European banks are expected to disclose holdings of doubtful government debt in stress test results to be released on Friday, although sources said there was some last-minute haggling among German banks over how much to reveal.

European bank supervisors are in the final stages of an exercise designed to convince markets that most of the continent's banking sector can withstand another economic downturn and losses on government debt, and that authorities can deal with those banks that need support.

Results of the test of 91 European lenders are eagerly awaited by markets whose skepticism about the sector has driven up funding costs and weighed on share prices since Greece's debt woes triggered fears the euro zone could unravel.

Bank stocks were up across the board on Thursday, a sign that investors are starting to hope the worst is behind an industry whose reluctance to lend and partial inability to borrow has been at the heart of the global crisis reaching back to 2008.

This is a carefully choreographed piece of theater, said Nick Beecroft, senior markets consultant at Saxo Bank. It is a necessary condition for the feeling of market security. Whether it is a sufficient condition, we have to wait and see.

The Committee of European Banking Supervisors (CEBS), the group presiding over the test, asked banks to provide all holdings of government bonds in a document obtained by Reuters, although it left publication up to banks and supervisors.

Disclosure could end uncertainty about the banks' exposure to sovereign debt from Greece, Spain and Portugal, the countries struggling most to convince lenders they can deal with high debt while economic growth remains weak.

The regulators and the political leaders are effectively trying to bridge a gap of skepticism, said Gerard Fitzpatrick, global fixed income portfolio manager at Russell Investments.

German banks, which are among the biggest holders of Greek government debt, had been most reluctant to provide the data, were now leaning more toward succumbing to peer pressure, several sources close to the banks said.

Currently, publication looks more likely than not, said one source. Another one said: This is as 'voluntary' as the elections in the GDR (Communist East Germany) were.


Weeks of confusion, which on Thursday culminated in uncertainty about the timing of publication of the test results, have cast doubts over the rigor of the tests amid signs of attempts to massage the results.

The cacophony of the European tests contrasts with a more disciplined U.S. precursor to the exercise, which was decisive last year in restoring confidence in America's banking sector.

When the American stress test was released over a year ago it was done with military precision... It was a 'aye, aye sir', said Christophe Nijdam at equity research house AlphaValue.

Here in Europe, you have a huge cacophony, some leaks from each national regulator trying one way or another to protect its own bank and own reputation as regulator, he said.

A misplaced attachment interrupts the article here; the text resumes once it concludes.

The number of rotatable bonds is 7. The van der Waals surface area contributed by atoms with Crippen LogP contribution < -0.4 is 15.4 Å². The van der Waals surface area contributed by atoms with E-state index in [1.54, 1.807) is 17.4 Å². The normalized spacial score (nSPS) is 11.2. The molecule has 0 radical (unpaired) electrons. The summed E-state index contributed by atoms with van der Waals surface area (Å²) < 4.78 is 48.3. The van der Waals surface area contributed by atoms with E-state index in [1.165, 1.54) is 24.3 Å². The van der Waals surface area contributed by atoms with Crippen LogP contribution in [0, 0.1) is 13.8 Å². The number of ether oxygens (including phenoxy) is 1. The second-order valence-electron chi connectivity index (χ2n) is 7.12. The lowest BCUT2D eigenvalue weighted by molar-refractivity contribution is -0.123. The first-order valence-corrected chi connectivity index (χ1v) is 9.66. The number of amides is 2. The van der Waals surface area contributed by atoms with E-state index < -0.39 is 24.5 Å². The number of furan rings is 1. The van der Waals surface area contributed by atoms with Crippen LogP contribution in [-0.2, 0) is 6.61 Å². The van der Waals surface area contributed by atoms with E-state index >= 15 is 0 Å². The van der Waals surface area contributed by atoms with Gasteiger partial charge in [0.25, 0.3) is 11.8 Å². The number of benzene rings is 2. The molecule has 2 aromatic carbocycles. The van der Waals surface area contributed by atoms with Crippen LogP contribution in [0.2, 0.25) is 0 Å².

The International Monetary Fund on Wednesday stressed the banking sector was one of the main risks to the euro zone's recovery and recommended highly transparent stress tests.

A well-functioning financial system will be crucial to strengthening the moderate and uneven recovery, the IMF said. To maximize confidence-building, the IMF report recommends full disclosure of the findings and effective follow up.

The lack of details about the terms of the test and earlier divisions among the 27 European Union members over how much information to divulge made investors concerned the assessments would not be tough or transparent enough.

The 91 banks participating have been asked to estimate if their Tier 1 capital will stay above 6 percent under two adverse scenarios assuming a double-dip recession in the first case and heavy losses on government bonds on top of that in the second.

In a flurry of statements by CEBS, the European Central Bank, the banks and national supervisors due to kick off at 1600 GMT on Friday, the banks that fall below that level are expected to say what they plan to address the shortfall.

If the shortfall detected in the system -- with German and Spanish public banks and Greek banks eyed most closely -- is not big enough compared to market estimates, and if recapitalization measures are not generous enough, the test may fail to convince.

With too few banks likely to be identified as capital-deficient and too little additional capital being pumped into the banking system, it seems unlikely that current fears will dissipate, Macquarie analysts said on Wednesday.

Slovenia's Nova Ljubljanska Banka on Wednesday became the first bank to announce a capital increase linked to the stress test, even though it is expected to pass the test formally, showing that there might be capital raisings even for banks that do not drop below the 6 percent threshold.

(Additional reporting by Alexander Huebner, Reinhard Becker, Cecilia Valente and Boris Groendahl, writing by Boris Groendahl, editing by Mike Peacock, Patrick Graham, John Stonestreet)